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  9. I was blessed to have one sweet baby girl. She came 2 months early. The night I had her, my body began to shut down. I was rushed to ICU where we found out that my liver enzymes were elevated, my red and white blood cells were fighting each other, my platelets were dangerously low, and my kidneys had completely shut down. They gave me 6 units of blood and placed a temporary port for dialysis treatment. A few days later, not much had changed and my vision went away. This caused my hematologist to diagnose me with aHUS (rare disorder). They were worried with how bad I was doing so they “broke protocol” and brought my sweet 3 lb 15 oz baby up into ICU so I could hold her. She was 6 days old by this time. She smelled so wonderful! I ached to be able to see her but my vision was gone. My doctor ordered Soliris infusion but our hospital didn’t have it so it had to be driven overnight from Tennessee (I believe) and it arrived at 2am. After receiving my first infusion my counts started looking better. I stayed in the hospital for 21 days. I was only on dialysis for another month and a half and was able to be off by the time my daughter came home. A week later my port was removed. I still have to do infusions every other week for the rest of my life. However, my husband and I were told that I shouldn’t get pregnant bc the chances of the baby and me dying were too great. This was a punch to the stomach since my husband and I had already picked out the names for the other three that we planned on having. Sometimes people need to take into consideration that maybe someone isn’t able to get pregnant bc they don’t want the child they already have have to grow up without their mom. I am extremely blessed to have my one and my husband and I are mulling over the idea of adoption. However our princess is more than enough!!

  10. Oh yes. People don’t understand the physical, emotional, and spiritual toll infertility takes on a couple. I’ve heard all these and more. Even after (finally) having our triplets we *still* get comments about if/when we’re having more. It can be painful and I always just say “Hey, it’s up to The Lord and He hasn’t sent any more kids to our family.” I know people aren’t trying to be mean, but it still hurts. I wish more people understood.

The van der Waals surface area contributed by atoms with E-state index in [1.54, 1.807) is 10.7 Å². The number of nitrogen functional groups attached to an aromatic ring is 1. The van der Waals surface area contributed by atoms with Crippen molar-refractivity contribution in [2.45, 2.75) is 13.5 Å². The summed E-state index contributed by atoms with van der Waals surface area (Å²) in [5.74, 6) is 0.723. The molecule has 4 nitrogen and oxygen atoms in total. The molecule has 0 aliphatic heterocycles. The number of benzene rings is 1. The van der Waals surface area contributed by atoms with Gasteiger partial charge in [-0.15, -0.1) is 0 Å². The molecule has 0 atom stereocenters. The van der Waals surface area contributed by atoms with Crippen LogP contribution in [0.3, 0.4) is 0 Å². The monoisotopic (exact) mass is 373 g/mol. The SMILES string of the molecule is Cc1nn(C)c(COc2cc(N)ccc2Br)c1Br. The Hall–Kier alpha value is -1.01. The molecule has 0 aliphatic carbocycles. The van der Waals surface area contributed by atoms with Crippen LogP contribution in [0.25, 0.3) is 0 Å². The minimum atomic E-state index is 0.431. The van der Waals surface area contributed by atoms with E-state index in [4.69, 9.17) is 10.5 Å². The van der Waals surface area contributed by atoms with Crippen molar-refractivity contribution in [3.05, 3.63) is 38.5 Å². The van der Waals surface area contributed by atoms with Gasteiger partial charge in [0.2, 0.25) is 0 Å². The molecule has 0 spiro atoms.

11. Good posting. I have probably heard it all. I was fertile when young and had my first child – then went through 8 years of infertility. I even went on fertility pills to help, but to no avail. I had to reconcile myself with the fact that I would have one son. Then I got pregnant – at 35. All of a sudden I was high risk due to my “advanced maternal age”. I then had two more children at 39 and 41. I have lost five babies in between all those years – 3 just since last year. I don’t judge anyone anymore or feel hurt for all the comments I hear. I used to when I was younger. Most people honestly just do not think – they don’t know what to say. They think they’re helping or initiating conversation. I try to be a positive role model in my community. For “Anastasia’, feel blessed you’re in such a wonderful thriving parish. Where I live, 4 children is definitely considered weird. Parents of 3 or more are probably psychotic. I get a LOT of weird stares and interesting comments (some funny) when out with my four. Two is a lot here – one is “just right”. Just know that the Lord has you right where you’re supposed to be. We don’t always know why at the time, and I completely understand the frustrations and hurt. I’ve been there. I just know that each baby I carried in my womb – whether it was to term or only five weeks – made me a better person. Waiting those 8 years was also part of the plan. God needed me elsewhere and needed me to follow his lead. Trust the Lord in all situations. God bless you all! 🙂

  12. You know, it’s been my experience that people say these things because they are truly “un-okay” with suffering – their own suffering and/or other people’s suffering. They cannot just sit with a person and suffer with them, but flail around and say the first stupid platitude that comes to their head in order to “fill” that space and silence. They’re repeating stuff that’s been said to them, and sometimes they’re just plain ol’ judgemental. For me, after 10 years of unexplained infertility and no children, I think what I’d like to hear when I meet new people or chat with friends is, “Oh that really stinks. I’m sorry to hear that. That must be very painful.” And then leave it at that. That is just the truth my friends. Most people are sorry to hear it, and they can imagine how painful infertility is. But instead they say something like this (which is a retort I get a LOT): “Oh, you can’t have kids? Well I’ve got a few you can have. Seriously. Take mine.”